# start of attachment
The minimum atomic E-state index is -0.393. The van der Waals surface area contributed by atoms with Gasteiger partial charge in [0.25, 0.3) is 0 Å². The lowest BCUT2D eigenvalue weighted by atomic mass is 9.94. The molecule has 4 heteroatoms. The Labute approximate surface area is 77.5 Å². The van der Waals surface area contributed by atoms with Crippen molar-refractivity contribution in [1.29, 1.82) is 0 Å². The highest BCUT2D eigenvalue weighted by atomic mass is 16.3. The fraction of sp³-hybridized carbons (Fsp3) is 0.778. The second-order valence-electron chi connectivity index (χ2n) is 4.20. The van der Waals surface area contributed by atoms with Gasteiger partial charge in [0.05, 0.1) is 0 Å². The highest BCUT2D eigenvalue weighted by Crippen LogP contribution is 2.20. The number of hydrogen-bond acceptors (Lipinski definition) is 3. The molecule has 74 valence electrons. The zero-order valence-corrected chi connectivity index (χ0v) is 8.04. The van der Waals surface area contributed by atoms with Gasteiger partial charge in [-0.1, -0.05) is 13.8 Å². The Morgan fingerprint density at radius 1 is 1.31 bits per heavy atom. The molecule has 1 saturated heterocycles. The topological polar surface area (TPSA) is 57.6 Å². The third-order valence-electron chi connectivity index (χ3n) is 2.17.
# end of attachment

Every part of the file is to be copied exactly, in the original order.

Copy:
The minimum atomic E-state index is -0.393. The van der Waals surface area contributed by atoms with Gasteiger partial charge in [0.25, 0.3) is 0 Å². The lowest BCUT2D eigenvalue weighted by atomic mass is 9.94. The molecule has 4 heteroatoms. The Labute approximate surface area is 77.5 Å². The van der Waals surface area contributed by atoms with Crippen molar-refractivity contribution in [1.29, 1.82) is 0 Å². The highest BCUT2D eigenvalue weighted by atomic mass is 16.3. The fraction of sp³-hybridized carbons (Fsp3) is 0.778. The second-order valence-electron chi connectivity index (χ2n) is 4.20. The van der Waals surface area contributed by atoms with Gasteiger partial charge in [0.05, 0.1) is 0 Å². The highest BCUT2D eigenvalue weighted by Crippen LogP contribution is 2.20. The number of hydrogen-bond acceptors (Lipinski definition) is 3. The molecule has 74 valence electrons. The zero-order valence-corrected chi connectivity index (χ0v) is 8.04. The van der Waals surface area contributed by atoms with Gasteiger partial charge in [-0.1, -0.05) is 13.8 Å². The Morgan fingerprint density at radius 1 is 1.31 bits per heavy atom. The molecule has 1 saturated heterocycles. The topological polar surface area (TPSA) is 57.6 Å². The third-order valence-electron chi connectivity index (χ3n) is 2.17.